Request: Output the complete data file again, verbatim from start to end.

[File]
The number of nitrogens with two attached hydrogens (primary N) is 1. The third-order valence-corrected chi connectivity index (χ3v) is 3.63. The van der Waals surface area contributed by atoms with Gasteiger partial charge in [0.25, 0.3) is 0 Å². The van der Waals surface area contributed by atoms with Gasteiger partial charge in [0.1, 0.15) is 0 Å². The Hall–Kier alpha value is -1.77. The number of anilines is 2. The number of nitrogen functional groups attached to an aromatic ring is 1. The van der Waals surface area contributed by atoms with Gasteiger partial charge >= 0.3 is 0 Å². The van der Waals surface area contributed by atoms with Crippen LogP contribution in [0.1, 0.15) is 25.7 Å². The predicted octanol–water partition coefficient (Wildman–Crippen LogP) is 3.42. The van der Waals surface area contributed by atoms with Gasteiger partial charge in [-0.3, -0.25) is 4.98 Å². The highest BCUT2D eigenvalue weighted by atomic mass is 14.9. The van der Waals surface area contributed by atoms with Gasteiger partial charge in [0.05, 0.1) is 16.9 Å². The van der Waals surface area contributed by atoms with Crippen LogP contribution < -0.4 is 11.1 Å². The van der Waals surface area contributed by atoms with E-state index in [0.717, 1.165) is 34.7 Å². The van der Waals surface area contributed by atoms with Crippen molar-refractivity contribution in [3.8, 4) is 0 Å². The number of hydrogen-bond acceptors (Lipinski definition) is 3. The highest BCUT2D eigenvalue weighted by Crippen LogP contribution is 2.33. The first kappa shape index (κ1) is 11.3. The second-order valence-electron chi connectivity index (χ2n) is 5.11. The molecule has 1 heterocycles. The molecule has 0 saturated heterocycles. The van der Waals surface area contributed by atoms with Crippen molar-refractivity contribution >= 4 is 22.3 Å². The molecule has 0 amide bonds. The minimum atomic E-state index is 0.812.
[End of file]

The number of nitrogens with two attached hydrogens (primary N) is 1. The third-order valence-corrected chi connectivity index (χ3v) is 3.63. The van der Waals surface area contributed by atoms with Gasteiger partial charge in [0.25, 0.3) is 0 Å². The van der Waals surface area contributed by atoms with Gasteiger partial charge in [0.1, 0.15) is 0 Å². The Hall–Kier alpha value is -1.77. The number of anilines is 2. The number of nitrogen functional groups attached to an aromatic ring is 1. The van der Waals surface area contributed by atoms with Gasteiger partial charge >= 0.3 is 0 Å². The van der Waals surface area contributed by atoms with Crippen LogP contribution in [0.1, 0.15) is 25.7 Å². The predicted octanol–water partition coefficient (Wildman–Crippen LogP) is 3.42. The van der Waals surface area contributed by atoms with Gasteiger partial charge in [-0.3, -0.25) is 4.98 Å². The highest BCUT2D eigenvalue weighted by atomic mass is 14.9. The van der Waals surface area contributed by atoms with Gasteiger partial charge in [0.05, 0.1) is 16.9 Å². The van der Waals surface area contributed by atoms with Crippen LogP contribution < -0.4 is 11.1 Å². The van der Waals surface area contributed by atoms with E-state index in [0.717, 1.165) is 34.7 Å². The van der Waals surface area contributed by atoms with Crippen molar-refractivity contribution in [3.8, 4) is 0 Å². The number of hydrogen-bond acceptors (Lipinski definition) is 3. The highest BCUT2D eigenvalue weighted by Crippen LogP contribution is 2.33. The first kappa shape index (κ1) is 11.3. The second-order valence-electron chi connectivity index (χ2n) is 5.11. The molecule has 1 heterocycles. The molecule has 0 saturated heterocycles. The van der Waals surface area contributed by atoms with Crippen molar-refractivity contribution >= 4 is 22.3 Å². The molecule has 0 amide bonds. The minimum atomic E-state index is 0.812.